HT:  Greg Mankiw

PS.  The four countries mentioned in paragraph two have a combined population greater than the US.

The world’s manufacturing juggernaut
Sun, 06 Feb 2011 17:30:40 GMT

No Made in the USA Really?

This is I think a good explanation of why not to panic that we don’t make anything in the USA.

"having found them all labeled as being made outside of the USA – concluded that Americans no longer produce enough output.

Mr. Hoch is a victim of misleading labeling.  The U.S. economy is overwhelmingly a service economy, specializing in producing ideas and in performing high-skilled operations.  Yes, Mr. Hoch’s socks say “Made in Swaziland,” but who developed the computer software to operate the loom that wove the cloth used to make his socks?  Who designed the loom itself?  Who figured out how to transform crude oil into the elastic in the socks?  Who devised the method for pooling risks so that the Swaziland factory is profitably insured against fire and that the cargo ship carrying his socks to America is profitably insured against sinking?  Who supplies the banking services for the factory to receive and make necessary payments?  Who’s the architect that designed the department store where Mr. Hoch bought his socks?  The list of such questions can be greatly extended.

Most of these services were undoubtedly supplied by non-Swazis, including Americans.  Without them Mr. Hoch’s socks would be a darn sight more pricey.  But services, by their nature, don’t come with labels attached.  In fact, Mr. Hoch’s socks – and nearly everything else that he consumes – should be labeled “Made on earth,” for they truly are global phenomena."


Cafe Hayek

via No Labels.

EconoSpeak is: Embarrassed by the Left

I haven’t read the critique referred to and won’t comment on this now.  But I thought it had some interesting points.  Suggesting they are as bad as the tea party is pretty harsh.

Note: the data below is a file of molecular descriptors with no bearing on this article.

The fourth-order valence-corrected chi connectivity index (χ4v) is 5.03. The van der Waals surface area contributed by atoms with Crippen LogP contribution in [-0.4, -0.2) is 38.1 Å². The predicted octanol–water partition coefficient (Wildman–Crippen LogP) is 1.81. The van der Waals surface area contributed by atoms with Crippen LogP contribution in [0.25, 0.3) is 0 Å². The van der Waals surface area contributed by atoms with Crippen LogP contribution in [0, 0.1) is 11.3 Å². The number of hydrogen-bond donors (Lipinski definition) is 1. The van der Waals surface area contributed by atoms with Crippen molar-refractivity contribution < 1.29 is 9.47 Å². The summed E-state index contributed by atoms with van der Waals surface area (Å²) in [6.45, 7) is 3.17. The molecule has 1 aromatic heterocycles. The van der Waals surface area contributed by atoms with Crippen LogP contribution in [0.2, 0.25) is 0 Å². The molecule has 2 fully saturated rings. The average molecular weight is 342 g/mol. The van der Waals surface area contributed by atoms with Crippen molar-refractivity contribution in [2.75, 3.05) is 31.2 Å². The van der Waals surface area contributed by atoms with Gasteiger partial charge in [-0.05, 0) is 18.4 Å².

That’s all I can say after reading this dreadful critique of Krugman’s writings on Japan that appeared on Common Dreams, along with almost 100 responses, the vast majority utterly clueless.

The original article said, in a nutshell, that Krugman shows his economist’s blinders by criticizing Japan’s fiscal and monetary policies when they enjoy low unemployment, universal health care and other good things. Japan and Germany show us the way: economic growth is unimportant, what counts is having a healthy society. Growth is a chimera in the age of sustainability, anyway. We should listen to Germany’s criticism of profligate American borrowing, rather than lecturing other countries to become dissolute in our image.

The responses, except for just a few, praised this argument to the skies.

Allow one more indoctrinated economist to make these points:

1. Japanese and German living standards depend on the debt-financed consumption of the US and other net importing countries. That doesn’t mean their social achievements are worthless—far from it—but it indicates that the sustainability problem is not all ours.

2. The Japanese have kept going through the accumulation of a massive public debt. This has been possible only because they are a surplus country, so the debt can be domestically financed without cutting into finance for private investment. In other words, the economic policies Krugman criticized have not led to a Japanese meltdown only because of global imbalances, from which they benefit.

3. Economic growth is essential. If you divide up the world’s output equally among the world’s people, it falls well short of how we want to live. We need redistribution and growth. Greening the economy will also entail tons of investment, which we will have to afford somehow. On top of this, enviro-austerians confuse the growth of value (economic growth) with the growth of stuff (physical throughput). In the economy, better is more, but not necessarily the other way around (if the costs of stuff exceed their benefits).

I hate to say this, but reading the broad swath of opinion on websites like Common Dreams convinces me that the US left is nowhere near ready for prime time. There is a flippancy and anti-intellectualism that is as immature as anything you’ll find among the Tea Partiers. Did I mention that they have a conception of economics (slash the GDP!) that will relegate them to fringe political status in perpetuity?



via Embarrassed by the Left.